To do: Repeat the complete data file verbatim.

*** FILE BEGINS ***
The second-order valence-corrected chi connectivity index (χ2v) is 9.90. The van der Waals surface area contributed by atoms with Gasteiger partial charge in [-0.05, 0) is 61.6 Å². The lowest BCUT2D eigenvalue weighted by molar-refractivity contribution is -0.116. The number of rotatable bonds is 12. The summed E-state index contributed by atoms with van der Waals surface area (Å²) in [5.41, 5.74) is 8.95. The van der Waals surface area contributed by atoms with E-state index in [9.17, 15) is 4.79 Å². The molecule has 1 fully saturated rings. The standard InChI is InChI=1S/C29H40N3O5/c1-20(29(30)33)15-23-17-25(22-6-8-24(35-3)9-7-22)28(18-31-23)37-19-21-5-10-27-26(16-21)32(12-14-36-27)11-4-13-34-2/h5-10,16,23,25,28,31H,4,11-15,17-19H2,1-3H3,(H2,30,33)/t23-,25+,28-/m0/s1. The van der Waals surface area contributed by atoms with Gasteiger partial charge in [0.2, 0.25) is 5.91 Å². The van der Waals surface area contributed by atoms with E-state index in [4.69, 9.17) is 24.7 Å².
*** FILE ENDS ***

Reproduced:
The second-order valence-corrected chi connectivity index (χ2v) is 9.90. The van der Waals surface area contributed by atoms with Gasteiger partial charge in [-0.05, 0) is 61.6 Å². The lowest BCUT2D eigenvalue weighted by molar-refractivity contribution is -0.116. The number of rotatable bonds is 12. The summed E-state index contributed by atoms with van der Waals surface area (Å²) in [5.41, 5.74) is 8.95. The van der Waals surface area contributed by atoms with E-state index in [9.17, 15) is 4.79 Å². The molecule has 1 fully saturated rings. The standard InChI is InChI=1S/C29H40N3O5/c1-20(29(30)33)15-23-17-25(22-6-8-24(35-3)9-7-22)28(18-31-23)37-19-21-5-10-27-26(16-21)32(12-14-36-27)11-4-13-34-2/h5-10,16,23,25,28,31H,4,11-15,17-19H2,1-3H3,(H2,30,33)/t23-,25+,28-/m0/s1. The van der Waals surface area contributed by atoms with Gasteiger partial charge in [0.2, 0.25) is 5.91 Å². The van der Waals surface area contributed by atoms with E-state index in [4.69, 9.17) is 24.7 Å².